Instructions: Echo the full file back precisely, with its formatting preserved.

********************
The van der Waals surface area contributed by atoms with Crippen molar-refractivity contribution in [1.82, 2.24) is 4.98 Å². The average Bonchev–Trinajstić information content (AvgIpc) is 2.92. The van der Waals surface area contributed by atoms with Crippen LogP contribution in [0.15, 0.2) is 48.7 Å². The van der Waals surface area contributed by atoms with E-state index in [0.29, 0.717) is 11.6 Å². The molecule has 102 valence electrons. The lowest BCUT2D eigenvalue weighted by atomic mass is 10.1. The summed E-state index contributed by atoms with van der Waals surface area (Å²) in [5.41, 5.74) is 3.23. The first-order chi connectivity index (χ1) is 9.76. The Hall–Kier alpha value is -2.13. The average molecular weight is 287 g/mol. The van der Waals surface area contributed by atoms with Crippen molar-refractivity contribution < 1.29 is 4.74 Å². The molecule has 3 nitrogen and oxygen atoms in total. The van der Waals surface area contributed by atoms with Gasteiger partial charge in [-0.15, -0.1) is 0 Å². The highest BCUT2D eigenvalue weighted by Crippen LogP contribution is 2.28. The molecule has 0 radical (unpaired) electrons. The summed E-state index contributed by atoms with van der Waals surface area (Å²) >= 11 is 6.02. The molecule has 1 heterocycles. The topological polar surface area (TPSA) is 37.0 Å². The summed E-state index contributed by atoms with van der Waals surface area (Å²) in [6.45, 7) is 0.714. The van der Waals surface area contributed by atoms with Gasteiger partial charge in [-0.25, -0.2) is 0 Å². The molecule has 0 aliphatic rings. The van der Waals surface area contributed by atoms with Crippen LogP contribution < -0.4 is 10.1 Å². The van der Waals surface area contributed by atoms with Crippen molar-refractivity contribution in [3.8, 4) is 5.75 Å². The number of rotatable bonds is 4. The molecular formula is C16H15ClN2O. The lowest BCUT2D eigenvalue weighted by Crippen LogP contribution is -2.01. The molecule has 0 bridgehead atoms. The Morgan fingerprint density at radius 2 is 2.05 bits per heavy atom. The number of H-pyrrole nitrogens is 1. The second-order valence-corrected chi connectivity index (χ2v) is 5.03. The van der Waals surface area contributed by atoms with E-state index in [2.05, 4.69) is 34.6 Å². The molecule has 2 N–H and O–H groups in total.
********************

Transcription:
The van der Waals surface area contributed by atoms with Crippen molar-refractivity contribution in [1.82, 2.24) is 4.98 Å². The average Bonchev–Trinajstić information content (AvgIpc) is 2.92. The van der Waals surface area contributed by atoms with Crippen LogP contribution in [0.15, 0.2) is 48.7 Å². The van der Waals surface area contributed by atoms with E-state index in [0.29, 0.717) is 11.6 Å². The molecule has 102 valence electrons. The lowest BCUT2D eigenvalue weighted by atomic mass is 10.1. The summed E-state index contributed by atoms with van der Waals surface area (Å²) in [5.41, 5.74) is 3.23. The first-order chi connectivity index (χ1) is 9.76. The Hall–Kier alpha value is -2.13. The average molecular weight is 287 g/mol. The van der Waals surface area contributed by atoms with Crippen molar-refractivity contribution < 1.29 is 4.74 Å². The molecule has 3 nitrogen and oxygen atoms in total. The van der Waals surface area contributed by atoms with Gasteiger partial charge in [-0.15, -0.1) is 0 Å². The highest BCUT2D eigenvalue weighted by Crippen LogP contribution is 2.28. The molecule has 0 radical (unpaired) electrons. The summed E-state index contributed by atoms with van der Waals surface area (Å²) >= 11 is 6.02. The molecule has 1 heterocycles. The topological polar surface area (TPSA) is 37.0 Å². The summed E-state index contributed by atoms with van der Waals surface area (Å²) in [6.45, 7) is 0.714. The van der Waals surface area contributed by atoms with Gasteiger partial charge in [-0.25, -0.2) is 0 Å². The molecule has 0 aliphatic rings. The van der Waals surface area contributed by atoms with Crippen LogP contribution < -0.4 is 10.1 Å². The van der Waals surface area contributed by atoms with Crippen molar-refractivity contribution in [3.8, 4) is 5.75 Å². The number of rotatable bonds is 4. The molecular formula is C16H15ClN2O. The lowest BCUT2D eigenvalue weighted by Crippen LogP contribution is -2.01. The molecule has 0 bridgehead atoms. The Morgan fingerprint density at radius 2 is 2.05 bits per heavy atom. The number of H-pyrrole nitrogens is 1. The second-order valence-corrected chi connectivity index (χ2v) is 5.03. The van der Waals surface area contributed by atoms with E-state index in [2.05, 4.69) is 34.6 Å². The molecule has 2 N–H and O–H groups in total.